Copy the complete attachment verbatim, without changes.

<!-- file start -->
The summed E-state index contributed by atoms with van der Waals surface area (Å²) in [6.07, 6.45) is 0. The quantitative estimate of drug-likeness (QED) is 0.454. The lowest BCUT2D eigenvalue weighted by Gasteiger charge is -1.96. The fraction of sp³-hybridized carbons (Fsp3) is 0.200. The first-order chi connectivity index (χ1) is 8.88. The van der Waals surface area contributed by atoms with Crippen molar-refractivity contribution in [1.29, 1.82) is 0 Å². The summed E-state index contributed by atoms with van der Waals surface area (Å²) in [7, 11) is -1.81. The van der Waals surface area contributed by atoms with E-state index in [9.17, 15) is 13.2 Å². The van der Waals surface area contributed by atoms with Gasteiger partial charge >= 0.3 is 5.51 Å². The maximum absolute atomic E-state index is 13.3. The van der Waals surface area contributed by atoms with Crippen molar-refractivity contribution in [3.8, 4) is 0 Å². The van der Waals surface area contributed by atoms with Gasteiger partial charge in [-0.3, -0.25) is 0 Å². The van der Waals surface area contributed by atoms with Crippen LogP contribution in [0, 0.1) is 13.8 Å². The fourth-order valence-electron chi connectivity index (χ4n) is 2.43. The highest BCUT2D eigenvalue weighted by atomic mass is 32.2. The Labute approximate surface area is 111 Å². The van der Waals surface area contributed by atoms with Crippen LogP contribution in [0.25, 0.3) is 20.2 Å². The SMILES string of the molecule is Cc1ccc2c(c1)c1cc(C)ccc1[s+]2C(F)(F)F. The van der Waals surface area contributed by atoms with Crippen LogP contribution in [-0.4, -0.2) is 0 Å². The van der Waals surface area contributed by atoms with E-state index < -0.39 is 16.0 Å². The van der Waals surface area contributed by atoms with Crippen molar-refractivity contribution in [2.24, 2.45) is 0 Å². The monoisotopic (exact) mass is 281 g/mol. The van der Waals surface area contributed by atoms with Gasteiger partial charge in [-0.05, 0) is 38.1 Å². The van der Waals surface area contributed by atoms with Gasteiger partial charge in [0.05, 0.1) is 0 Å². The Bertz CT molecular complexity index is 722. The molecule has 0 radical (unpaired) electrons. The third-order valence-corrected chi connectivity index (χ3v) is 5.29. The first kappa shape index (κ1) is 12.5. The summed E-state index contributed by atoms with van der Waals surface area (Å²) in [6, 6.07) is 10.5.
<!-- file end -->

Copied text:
The summed E-state index contributed by atoms with van der Waals surface area (Å²) in [6.07, 6.45) is 0. The quantitative estimate of drug-likeness (QED) is 0.454. The lowest BCUT2D eigenvalue weighted by Gasteiger charge is -1.96. The fraction of sp³-hybridized carbons (Fsp3) is 0.200. The first-order chi connectivity index (χ1) is 8.88. The van der Waals surface area contributed by atoms with Crippen molar-refractivity contribution in [1.29, 1.82) is 0 Å². The summed E-state index contributed by atoms with van der Waals surface area (Å²) in [7, 11) is -1.81. The van der Waals surface area contributed by atoms with E-state index in [9.17, 15) is 13.2 Å². The van der Waals surface area contributed by atoms with Gasteiger partial charge >= 0.3 is 5.51 Å². The maximum absolute atomic E-state index is 13.3. The van der Waals surface area contributed by atoms with Crippen molar-refractivity contribution in [3.8, 4) is 0 Å². The van der Waals surface area contributed by atoms with Gasteiger partial charge in [-0.3, -0.25) is 0 Å². The van der Waals surface area contributed by atoms with Crippen LogP contribution in [0, 0.1) is 13.8 Å². The fourth-order valence-electron chi connectivity index (χ4n) is 2.43. The highest BCUT2D eigenvalue weighted by atomic mass is 32.2. The Labute approximate surface area is 111 Å². The van der Waals surface area contributed by atoms with Crippen LogP contribution in [0.25, 0.3) is 20.2 Å². The SMILES string of the molecule is Cc1ccc2c(c1)c1cc(C)ccc1[s+]2C(F)(F)F. The van der Waals surface area contributed by atoms with Crippen LogP contribution in [-0.4, -0.2) is 0 Å². The van der Waals surface area contributed by atoms with E-state index < -0.39 is 16.0 Å². The van der Waals surface area contributed by atoms with Crippen molar-refractivity contribution in [2.24, 2.45) is 0 Å². The monoisotopic (exact) mass is 281 g/mol. The van der Waals surface area contributed by atoms with Gasteiger partial charge in [-0.05, 0) is 38.1 Å². The van der Waals surface area contributed by atoms with Gasteiger partial charge in [0.05, 0.1) is 0 Å². The Bertz CT molecular complexity index is 722. The molecule has 0 radical (unpaired) electrons. The third-order valence-corrected chi connectivity index (χ3v) is 5.29. The first kappa shape index (κ1) is 12.5. The summed E-state index contributed by atoms with van der Waals surface area (Å²) in [6, 6.07) is 10.5.